The Cataclysmic Truth
The dictionary defines a cataclysmic event as "a momentous and violent event marked by overwhelming upheaval and demolition." Hollywood loves to depict such events in big screen blockbusters. But the truth is no one looks forward to a real life cataclysm. Think of the 2004 Indian Ocean tsunami or the 2010 earthquake in Haiti. Hundred's of thousands lost their lives. But that's not all the truth relative to cataclysms.
The truth is, according to our text, the cataclysm is here now. Our text looks different when you hear Jesus saying to you, "For in the days before the cataclysm, people were eating and drinking, marrying and giving in marriage, up to the day Noah entered the ark; and they knew nothing about what would happen until the cataclysm took them all away." Look cataclysm up in an English dictionary. Its first meaning is "flood, deluge." Then look at its etymology. It says: "From Greek kataklysmos, from kataklyzein to inundate, from kata- + klyzein to down + wash." Now look it up in a New Testament Greek dictionary. It says: "flood, deluge, in our literature only of the flood in Noah's time."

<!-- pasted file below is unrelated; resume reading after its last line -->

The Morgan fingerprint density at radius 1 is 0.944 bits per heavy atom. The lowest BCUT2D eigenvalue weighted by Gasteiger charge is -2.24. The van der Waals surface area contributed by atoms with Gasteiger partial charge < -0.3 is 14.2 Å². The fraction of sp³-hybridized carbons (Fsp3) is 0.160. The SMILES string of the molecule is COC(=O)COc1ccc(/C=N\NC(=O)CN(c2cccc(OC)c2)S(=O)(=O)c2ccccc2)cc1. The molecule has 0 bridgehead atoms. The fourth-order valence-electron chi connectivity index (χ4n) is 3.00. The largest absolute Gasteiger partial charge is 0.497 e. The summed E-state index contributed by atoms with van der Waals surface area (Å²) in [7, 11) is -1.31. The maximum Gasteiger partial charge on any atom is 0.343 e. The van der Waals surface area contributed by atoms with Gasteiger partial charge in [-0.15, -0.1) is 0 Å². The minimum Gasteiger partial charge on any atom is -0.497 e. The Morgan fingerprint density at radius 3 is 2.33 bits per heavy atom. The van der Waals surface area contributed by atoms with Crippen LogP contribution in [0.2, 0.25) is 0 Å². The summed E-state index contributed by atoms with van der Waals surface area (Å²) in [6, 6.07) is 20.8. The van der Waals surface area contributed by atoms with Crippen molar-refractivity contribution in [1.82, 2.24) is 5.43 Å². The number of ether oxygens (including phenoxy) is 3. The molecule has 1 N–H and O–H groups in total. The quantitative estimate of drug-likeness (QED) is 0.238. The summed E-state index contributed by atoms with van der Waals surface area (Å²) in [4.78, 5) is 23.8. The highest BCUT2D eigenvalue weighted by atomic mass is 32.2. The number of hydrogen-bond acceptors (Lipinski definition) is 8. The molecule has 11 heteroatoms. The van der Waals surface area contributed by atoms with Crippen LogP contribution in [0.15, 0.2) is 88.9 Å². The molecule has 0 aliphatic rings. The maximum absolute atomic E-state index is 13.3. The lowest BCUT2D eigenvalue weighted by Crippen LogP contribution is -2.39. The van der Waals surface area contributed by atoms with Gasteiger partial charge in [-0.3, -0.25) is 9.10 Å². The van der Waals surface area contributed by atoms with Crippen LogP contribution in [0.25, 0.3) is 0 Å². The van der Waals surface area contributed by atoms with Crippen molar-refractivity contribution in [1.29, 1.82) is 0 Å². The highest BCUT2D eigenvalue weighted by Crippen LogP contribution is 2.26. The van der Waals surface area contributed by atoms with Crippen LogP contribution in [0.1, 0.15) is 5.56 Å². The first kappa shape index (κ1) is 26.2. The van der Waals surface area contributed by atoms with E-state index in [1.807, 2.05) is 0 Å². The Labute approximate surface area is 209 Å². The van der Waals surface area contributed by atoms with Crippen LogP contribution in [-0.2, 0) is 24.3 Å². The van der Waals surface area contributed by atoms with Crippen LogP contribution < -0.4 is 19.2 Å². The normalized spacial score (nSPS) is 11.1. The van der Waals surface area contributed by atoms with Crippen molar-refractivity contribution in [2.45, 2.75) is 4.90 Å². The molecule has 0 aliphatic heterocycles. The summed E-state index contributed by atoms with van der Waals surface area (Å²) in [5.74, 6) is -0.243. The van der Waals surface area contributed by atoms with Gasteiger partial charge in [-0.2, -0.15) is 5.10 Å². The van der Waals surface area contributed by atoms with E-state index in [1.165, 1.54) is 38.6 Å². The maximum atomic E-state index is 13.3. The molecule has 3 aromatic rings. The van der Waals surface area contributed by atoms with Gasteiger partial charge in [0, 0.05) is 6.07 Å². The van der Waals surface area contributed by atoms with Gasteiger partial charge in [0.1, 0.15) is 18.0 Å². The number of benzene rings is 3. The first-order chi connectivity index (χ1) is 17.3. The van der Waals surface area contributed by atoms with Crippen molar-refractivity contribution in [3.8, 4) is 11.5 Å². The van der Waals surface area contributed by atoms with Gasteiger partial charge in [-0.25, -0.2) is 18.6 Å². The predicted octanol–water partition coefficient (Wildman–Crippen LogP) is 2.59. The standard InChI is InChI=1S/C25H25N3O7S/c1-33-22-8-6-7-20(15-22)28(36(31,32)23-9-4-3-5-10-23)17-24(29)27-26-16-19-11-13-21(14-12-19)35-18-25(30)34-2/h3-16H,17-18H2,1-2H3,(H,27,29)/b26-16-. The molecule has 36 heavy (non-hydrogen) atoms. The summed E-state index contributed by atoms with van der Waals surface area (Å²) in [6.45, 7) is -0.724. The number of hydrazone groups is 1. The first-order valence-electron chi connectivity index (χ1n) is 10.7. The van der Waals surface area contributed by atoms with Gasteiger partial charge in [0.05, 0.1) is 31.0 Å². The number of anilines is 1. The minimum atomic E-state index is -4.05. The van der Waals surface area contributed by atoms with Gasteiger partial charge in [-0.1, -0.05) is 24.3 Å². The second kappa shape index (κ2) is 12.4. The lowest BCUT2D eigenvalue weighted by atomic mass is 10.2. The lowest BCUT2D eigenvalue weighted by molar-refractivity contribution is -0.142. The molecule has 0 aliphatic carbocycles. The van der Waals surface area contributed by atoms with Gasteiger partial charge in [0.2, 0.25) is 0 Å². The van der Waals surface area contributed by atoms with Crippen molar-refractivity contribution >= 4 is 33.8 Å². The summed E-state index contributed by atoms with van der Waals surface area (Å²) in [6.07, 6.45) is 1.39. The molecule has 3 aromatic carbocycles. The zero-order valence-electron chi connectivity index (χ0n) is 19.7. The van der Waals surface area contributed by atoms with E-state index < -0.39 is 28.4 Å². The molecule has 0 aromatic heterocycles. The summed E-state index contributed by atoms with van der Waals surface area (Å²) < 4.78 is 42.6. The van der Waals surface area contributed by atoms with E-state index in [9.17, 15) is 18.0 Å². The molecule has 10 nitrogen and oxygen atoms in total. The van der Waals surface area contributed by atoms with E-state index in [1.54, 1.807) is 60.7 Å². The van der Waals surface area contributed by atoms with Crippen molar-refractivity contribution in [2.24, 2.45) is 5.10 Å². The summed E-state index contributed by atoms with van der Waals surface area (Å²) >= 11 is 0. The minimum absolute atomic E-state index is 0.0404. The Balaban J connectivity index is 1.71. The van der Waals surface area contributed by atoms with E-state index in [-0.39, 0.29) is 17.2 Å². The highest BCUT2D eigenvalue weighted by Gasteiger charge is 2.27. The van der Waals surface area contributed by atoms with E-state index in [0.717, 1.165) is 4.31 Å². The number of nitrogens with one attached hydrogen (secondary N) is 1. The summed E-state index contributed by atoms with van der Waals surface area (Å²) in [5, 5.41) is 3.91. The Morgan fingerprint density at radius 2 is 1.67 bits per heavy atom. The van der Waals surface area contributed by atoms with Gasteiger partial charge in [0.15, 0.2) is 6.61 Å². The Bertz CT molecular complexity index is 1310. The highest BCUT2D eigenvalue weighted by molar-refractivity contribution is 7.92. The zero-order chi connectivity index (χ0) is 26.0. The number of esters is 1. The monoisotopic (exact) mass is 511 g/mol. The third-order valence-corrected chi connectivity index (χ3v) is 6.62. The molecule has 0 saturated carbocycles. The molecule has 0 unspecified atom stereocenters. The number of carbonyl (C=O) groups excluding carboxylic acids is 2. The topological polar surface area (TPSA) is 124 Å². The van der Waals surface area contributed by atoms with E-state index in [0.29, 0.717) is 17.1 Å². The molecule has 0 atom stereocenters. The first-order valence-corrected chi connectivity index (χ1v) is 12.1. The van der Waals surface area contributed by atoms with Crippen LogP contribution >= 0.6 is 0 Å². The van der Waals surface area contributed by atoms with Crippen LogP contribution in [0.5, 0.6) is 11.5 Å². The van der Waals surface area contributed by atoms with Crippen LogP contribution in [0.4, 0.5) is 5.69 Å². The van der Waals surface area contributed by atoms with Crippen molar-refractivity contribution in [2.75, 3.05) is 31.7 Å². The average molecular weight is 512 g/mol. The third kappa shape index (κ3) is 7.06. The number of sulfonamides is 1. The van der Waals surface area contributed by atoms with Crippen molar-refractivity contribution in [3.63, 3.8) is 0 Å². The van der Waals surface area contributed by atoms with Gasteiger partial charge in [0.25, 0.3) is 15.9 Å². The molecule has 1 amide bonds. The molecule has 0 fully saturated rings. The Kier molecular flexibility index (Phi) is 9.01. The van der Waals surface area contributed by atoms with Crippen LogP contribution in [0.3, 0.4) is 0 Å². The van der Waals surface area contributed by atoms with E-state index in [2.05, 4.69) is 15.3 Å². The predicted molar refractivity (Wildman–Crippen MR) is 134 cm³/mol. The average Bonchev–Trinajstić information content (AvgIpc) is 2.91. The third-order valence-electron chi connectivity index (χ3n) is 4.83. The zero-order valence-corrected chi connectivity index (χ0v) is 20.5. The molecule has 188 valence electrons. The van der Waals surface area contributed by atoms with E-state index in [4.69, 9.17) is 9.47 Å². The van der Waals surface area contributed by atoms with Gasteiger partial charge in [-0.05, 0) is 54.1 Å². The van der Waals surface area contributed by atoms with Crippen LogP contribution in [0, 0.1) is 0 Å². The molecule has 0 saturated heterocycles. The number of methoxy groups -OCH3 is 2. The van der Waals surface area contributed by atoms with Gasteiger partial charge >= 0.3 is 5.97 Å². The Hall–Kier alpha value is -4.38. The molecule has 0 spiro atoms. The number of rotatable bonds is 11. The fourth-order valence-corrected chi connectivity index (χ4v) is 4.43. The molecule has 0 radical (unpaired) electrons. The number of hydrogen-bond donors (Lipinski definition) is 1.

So our word cataclysm which we use for any disaster is really the word the Bible uses only for Noah's flood. Since the Lord in Genesis 9 promised never to destroy the world again by deluge, since He puts the rainbow in our sky still today as sign of that promise, we're not on pins and needles expecting a flood, but a cataclysm is a different matter. As Noah expected a flood, we are to expect a cataclysm when our Lord comes. And the cataclysmic truth is that He comes now.
The text does say, "As it was in the days of Noah so it will be at the coming of the Son of Man." But Jesus closes by twice saying, "He comes" not "will come" as your insert translates. The Greek reads, "Therefore, keep watch, because you do not know on what day your Lord comes." And in the last verse Jesus says, "The Son of Man comes at an hour when you do not expect Him." Jesus doesn't put that in the future as the NIV insert translates.